Personal acquaintances can sometimes be blamed when mistakes are made. How many friends does a returning officer have in the Liberal Party who have some influence over the election process? To whom would they naturally turn to?
Let us say that funds were misappropriated or there was an attitude problem and a complaint was filed. At present, the chief electoral officer cannot fire a returning officer, because he did not hire him. It has happened. The chief electoral officer cannot fire someone he did not hire.
The chief electoral officer plays a key role in making this great big country a democratic country. He has a key role that is being tarnished because of the lack of an objective, unbiased and professional process for appointing returning officers.
Therefore, we do not have a democracy. I talk about a banana republic, and that comparison can take us very far. A banana republic is a country that hates referendums and that will have nothing to do with the kind of democracy we have in Quebec democracy, where we are constantly wondering if a referendum should not be held.
No referendum was held on the Confederation, in 1867; no referendum was held on the patriation of the Constitution, in 1982; no referendum was held on the social union agreement, in 1999.
There was never any referendum to deny the existence of the Quebec people. Aboriginals are recognized in this great big country, but not the Quebec people, which is not even recognized as a distinct society. Everyone knows that it is an empty shell. There never was a referendum. The public was not consulted, except on a few occasions.
We did it and were rebuffed every time. It sure does not make us enthusiastic. We were rebuffed at the time of the Constitution and we were rebuffed again in 1992, when English Canada said no and Quebeckers said no, but for fundamentally different reasons. However, everyone said no to the policy designed here in Ottawa. So, this is a strange model of democracy.
I personally saw, from another angle, just how serious it is when people talk about banana republics. You will recall, Mr. Speaker—you were no doubt here—the debate on family trusts, when Mr. Desautels, the Auditor General at the time, had the courage to criticize this government's attitude in siding with a big Canadian family at the expense of the poor, which cost the Canadian tax system some $400 million to $700 million. What happened?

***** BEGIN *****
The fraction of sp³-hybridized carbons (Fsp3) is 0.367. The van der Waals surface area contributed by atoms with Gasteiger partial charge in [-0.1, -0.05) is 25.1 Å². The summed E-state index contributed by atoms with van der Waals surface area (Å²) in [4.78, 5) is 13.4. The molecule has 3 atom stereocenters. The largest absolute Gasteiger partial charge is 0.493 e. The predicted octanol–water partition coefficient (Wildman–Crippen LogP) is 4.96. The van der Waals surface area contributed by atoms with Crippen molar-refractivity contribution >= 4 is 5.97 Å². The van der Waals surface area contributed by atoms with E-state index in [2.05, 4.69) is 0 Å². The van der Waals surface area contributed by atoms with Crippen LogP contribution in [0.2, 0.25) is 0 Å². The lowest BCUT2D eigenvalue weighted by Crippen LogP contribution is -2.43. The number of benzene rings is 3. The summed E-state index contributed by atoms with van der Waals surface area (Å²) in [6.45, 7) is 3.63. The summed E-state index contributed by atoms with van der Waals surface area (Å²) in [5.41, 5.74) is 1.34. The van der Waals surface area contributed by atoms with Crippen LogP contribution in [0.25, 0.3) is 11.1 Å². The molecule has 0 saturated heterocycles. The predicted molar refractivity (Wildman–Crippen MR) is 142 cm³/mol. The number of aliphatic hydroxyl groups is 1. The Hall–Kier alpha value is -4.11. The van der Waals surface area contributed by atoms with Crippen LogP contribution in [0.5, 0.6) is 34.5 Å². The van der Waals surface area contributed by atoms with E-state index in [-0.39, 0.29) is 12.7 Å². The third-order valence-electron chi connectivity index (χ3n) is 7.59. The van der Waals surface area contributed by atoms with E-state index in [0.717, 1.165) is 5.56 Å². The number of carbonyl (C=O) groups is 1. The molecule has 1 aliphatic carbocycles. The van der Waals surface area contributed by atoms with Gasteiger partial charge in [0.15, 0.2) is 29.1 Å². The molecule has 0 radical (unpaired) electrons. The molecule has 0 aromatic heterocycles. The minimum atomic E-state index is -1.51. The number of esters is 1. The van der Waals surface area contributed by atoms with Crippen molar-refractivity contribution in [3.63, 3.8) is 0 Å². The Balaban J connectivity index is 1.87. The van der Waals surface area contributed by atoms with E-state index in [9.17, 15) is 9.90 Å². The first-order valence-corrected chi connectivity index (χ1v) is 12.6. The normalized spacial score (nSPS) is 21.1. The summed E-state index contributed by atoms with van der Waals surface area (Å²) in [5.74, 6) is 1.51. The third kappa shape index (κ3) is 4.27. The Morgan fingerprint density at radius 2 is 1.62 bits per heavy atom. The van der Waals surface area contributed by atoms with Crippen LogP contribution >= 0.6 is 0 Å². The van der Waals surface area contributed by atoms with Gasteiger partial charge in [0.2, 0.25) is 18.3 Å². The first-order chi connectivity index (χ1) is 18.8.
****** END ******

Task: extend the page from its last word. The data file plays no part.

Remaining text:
At the time, I was a member of the Standing Committee on Finance. Bay Street came to Parliament Hill. The great manipulators, the great taxation strategists were denounced by the Auditor General. The folks from Bay Street, the professional accountants came to Ottawa to reproach the Auditor General for having discovered their secret; they told him that he had violated one of the great principles of Canadian taxation, the secret, since it was possible to identify a person or family with the information that he had made public.
Instead of congratulating the Auditor General, we in this sophisticated banana republic of ours, shunned him, starting with the chair at the time, who is still a member today, who attacked him as chair, refusing to let any of his Liberal colleagues ask questions, using his background in finance as an excuse. He asked excessively detailed questions to the Auditor General, from his most recent positions on the taxation system to make him look bad, in an attempt to discredit the Auditor General.
I remember this as though it were yesterday, because that is how it was, and this exemplifies this nice, modern banana republic we live in. Those were very dark days, in my opinion, for the pretentious image of democracy that this country reflects, particularly abroad, in using Quebec, in trying to pass Canada off as a bilingual and binational country, when in fact we know quite well, as I said earlier, that in reality, the Quebec people is not recognized within Canada.